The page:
CNS & pituitary tumors

Gliomas, glioneuronal tumors, and neuronal tumors

WHO grading of gliomas

Editorial Board Member: Meaghan Morris, M.D., Ph.D.
Deputy Editor-in-Chief: Chunyu Cai, M.D., Ph.D.
Rebecca Yoda, M.D.
P.J. Cimino, M.D., Ph.D.

Last author update: 14 March 2022
Last staff update: 26 April 2023

Copyright: 2002-2023,, Inc.

PubMed Search: WHO grading of gliomas[TI] 2021 free full text[SB]

Rebecca Yoda, M.D.
P.J. Cimino, M.D., Ph.D.
Page views in 2022: 15,897
Page views in 2023 to date: 23,775
Cite this page: Yoda R, Cimino PJ. WHO grading of gliomas. website. Accessed November 29th, 2023.
Definition / general
  • CNS WHO grading of gliomas according to the WHO Classification of Central Nervous System Tumors, 5th edition, published in 2021
Major updates
  • Standardization with other fifth edition WHO classification systems (Neuro Oncol 2021;23:1231)
    • Switch from Roman to Arabic numeral system
    • The term "type" replaces "entity" and "subtype" replaces "variant"
    • Shift toward within tumor type grading
      • Removal of modifier terms, such as anaplastic
      • IDH mutant astrocytic gliomas were 3 separate entities under the 2016 WHO (diffuse astrocytoma, anaplastic astrocytoma and glioblastoma) but now fall under the single tumor type astrocytoma, IDH mutant, with CNS WHO grade ranging from 2 to 4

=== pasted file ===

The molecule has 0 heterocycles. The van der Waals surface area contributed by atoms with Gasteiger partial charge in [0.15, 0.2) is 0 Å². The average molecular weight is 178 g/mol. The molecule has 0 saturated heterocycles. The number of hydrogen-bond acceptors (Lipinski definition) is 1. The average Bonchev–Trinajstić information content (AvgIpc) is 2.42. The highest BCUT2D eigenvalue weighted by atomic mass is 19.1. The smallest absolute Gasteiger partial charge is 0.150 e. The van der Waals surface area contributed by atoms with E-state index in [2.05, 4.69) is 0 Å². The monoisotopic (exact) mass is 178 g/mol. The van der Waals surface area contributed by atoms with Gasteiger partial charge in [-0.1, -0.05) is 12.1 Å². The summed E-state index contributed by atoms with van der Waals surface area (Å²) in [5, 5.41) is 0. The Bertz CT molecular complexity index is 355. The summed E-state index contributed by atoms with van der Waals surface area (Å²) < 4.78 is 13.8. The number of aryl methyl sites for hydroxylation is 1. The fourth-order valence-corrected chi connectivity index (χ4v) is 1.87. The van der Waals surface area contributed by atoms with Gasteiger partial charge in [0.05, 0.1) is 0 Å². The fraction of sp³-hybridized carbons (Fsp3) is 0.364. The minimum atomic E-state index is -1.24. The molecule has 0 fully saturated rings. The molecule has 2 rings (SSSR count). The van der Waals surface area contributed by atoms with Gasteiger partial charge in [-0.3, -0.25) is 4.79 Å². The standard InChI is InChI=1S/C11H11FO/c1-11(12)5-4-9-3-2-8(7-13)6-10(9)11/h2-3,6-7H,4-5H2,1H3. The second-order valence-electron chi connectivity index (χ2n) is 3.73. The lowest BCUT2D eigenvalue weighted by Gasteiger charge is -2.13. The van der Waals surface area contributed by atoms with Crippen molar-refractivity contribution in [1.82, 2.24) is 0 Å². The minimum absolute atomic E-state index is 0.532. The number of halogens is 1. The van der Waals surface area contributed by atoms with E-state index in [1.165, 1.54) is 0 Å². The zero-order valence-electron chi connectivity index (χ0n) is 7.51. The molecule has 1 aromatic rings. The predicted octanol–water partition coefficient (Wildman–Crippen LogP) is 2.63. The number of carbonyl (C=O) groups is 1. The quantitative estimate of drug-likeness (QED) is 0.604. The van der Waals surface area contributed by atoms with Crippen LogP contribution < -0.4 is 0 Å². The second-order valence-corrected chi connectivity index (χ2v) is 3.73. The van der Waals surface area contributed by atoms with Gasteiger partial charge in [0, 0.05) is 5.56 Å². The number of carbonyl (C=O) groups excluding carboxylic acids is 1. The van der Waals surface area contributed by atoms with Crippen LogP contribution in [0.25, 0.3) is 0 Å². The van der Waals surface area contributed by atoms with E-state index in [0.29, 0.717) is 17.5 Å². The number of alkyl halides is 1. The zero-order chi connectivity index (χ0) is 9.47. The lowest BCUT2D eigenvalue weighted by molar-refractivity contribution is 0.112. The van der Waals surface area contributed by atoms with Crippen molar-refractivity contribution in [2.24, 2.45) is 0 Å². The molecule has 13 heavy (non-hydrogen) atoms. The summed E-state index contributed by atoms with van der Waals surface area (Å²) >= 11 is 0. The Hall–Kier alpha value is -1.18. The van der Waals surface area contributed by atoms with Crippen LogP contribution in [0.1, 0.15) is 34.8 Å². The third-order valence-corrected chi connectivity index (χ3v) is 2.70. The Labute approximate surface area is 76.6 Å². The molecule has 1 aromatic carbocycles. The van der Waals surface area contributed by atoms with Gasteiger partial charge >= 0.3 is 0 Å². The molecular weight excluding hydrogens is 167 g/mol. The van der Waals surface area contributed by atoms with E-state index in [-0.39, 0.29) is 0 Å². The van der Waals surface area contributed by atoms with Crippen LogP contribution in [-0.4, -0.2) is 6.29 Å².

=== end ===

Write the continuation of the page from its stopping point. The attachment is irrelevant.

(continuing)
• Oligodendroglioma, IDH mutant and 1p / 19q codeleted, is assigned a CNS WHO grade of 2 or 3
      • Pleomorphic xanthroastrocytoma is assigned a CNS WHO grade of 2 or 3
      • Terms that are no longer recommended include diffuse astrocytoma, anaplastic astrocytoma, glioblastoma IDH mutant, anaplastic oligodendroglioma and anaplastic pleomorphic xanthoastrocytoma
  • To emphasize difference of grading between CNS and non-CNS tumors, the term CNS WHO grade is endorsed
  • Allows designation of not otherwise specified (NOS) or not elsewhere classified (NEC) as modifiers
    • Not otherwise specified (NOS): applied when there is lack of diagnostic information (histological or molecular) necessary to classify glioma as a specific WHO diagnostic entity